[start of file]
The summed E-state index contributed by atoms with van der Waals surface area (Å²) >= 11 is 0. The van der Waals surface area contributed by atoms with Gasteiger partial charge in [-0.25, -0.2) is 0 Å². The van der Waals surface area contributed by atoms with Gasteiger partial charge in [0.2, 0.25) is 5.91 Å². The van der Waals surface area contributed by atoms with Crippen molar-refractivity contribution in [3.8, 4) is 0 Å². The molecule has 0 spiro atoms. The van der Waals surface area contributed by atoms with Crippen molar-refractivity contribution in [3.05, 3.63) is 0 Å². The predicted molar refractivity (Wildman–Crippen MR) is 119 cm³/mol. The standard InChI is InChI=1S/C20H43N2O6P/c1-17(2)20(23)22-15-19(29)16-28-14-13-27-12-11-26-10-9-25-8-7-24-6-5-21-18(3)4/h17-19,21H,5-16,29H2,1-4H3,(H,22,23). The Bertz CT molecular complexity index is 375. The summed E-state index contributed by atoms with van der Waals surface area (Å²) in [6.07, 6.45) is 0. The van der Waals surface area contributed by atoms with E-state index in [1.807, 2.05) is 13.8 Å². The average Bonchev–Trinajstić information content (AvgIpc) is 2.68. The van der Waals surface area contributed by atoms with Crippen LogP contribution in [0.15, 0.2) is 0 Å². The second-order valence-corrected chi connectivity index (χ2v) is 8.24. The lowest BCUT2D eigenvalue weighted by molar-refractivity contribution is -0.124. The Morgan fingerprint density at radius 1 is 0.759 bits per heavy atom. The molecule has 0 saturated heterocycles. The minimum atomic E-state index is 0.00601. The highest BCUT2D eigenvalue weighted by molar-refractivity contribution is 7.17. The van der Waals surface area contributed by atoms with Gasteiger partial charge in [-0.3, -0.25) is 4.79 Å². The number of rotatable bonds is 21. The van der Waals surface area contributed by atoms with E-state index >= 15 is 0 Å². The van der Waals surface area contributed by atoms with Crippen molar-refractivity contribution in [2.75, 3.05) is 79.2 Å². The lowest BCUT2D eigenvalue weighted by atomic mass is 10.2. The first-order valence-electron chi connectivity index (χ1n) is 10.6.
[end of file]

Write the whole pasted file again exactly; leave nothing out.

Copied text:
The summed E-state index contributed by atoms with van der Waals surface area (Å²) >= 11 is 0. The van der Waals surface area contributed by atoms with Gasteiger partial charge in [-0.25, -0.2) is 0 Å². The van der Waals surface area contributed by atoms with Gasteiger partial charge in [0.2, 0.25) is 5.91 Å². The van der Waals surface area contributed by atoms with Crippen molar-refractivity contribution in [3.8, 4) is 0 Å². The molecule has 0 spiro atoms. The van der Waals surface area contributed by atoms with Crippen molar-refractivity contribution in [3.05, 3.63) is 0 Å². The predicted molar refractivity (Wildman–Crippen MR) is 119 cm³/mol. The standard InChI is InChI=1S/C20H43N2O6P/c1-17(2)20(23)22-15-19(29)16-28-14-13-27-12-11-26-10-9-25-8-7-24-6-5-21-18(3)4/h17-19,21H,5-16,29H2,1-4H3,(H,22,23). The Bertz CT molecular complexity index is 375. The summed E-state index contributed by atoms with van der Waals surface area (Å²) in [6.07, 6.45) is 0. The van der Waals surface area contributed by atoms with E-state index in [1.807, 2.05) is 13.8 Å². The average Bonchev–Trinajstić information content (AvgIpc) is 2.68. The van der Waals surface area contributed by atoms with Crippen LogP contribution in [0.15, 0.2) is 0 Å². The second-order valence-corrected chi connectivity index (χ2v) is 8.24. The lowest BCUT2D eigenvalue weighted by molar-refractivity contribution is -0.124. The Morgan fingerprint density at radius 1 is 0.759 bits per heavy atom. The molecule has 0 saturated heterocycles. The minimum atomic E-state index is 0.00601. The highest BCUT2D eigenvalue weighted by molar-refractivity contribution is 7.17. The van der Waals surface area contributed by atoms with Gasteiger partial charge in [-0.3, -0.25) is 4.79 Å². The number of rotatable bonds is 21. The van der Waals surface area contributed by atoms with E-state index >= 15 is 0 Å². The van der Waals surface area contributed by atoms with Crippen molar-refractivity contribution in [2.75, 3.05) is 79.2 Å². The lowest BCUT2D eigenvalue weighted by atomic mass is 10.2. The first-order valence-electron chi connectivity index (χ1n) is 10.6.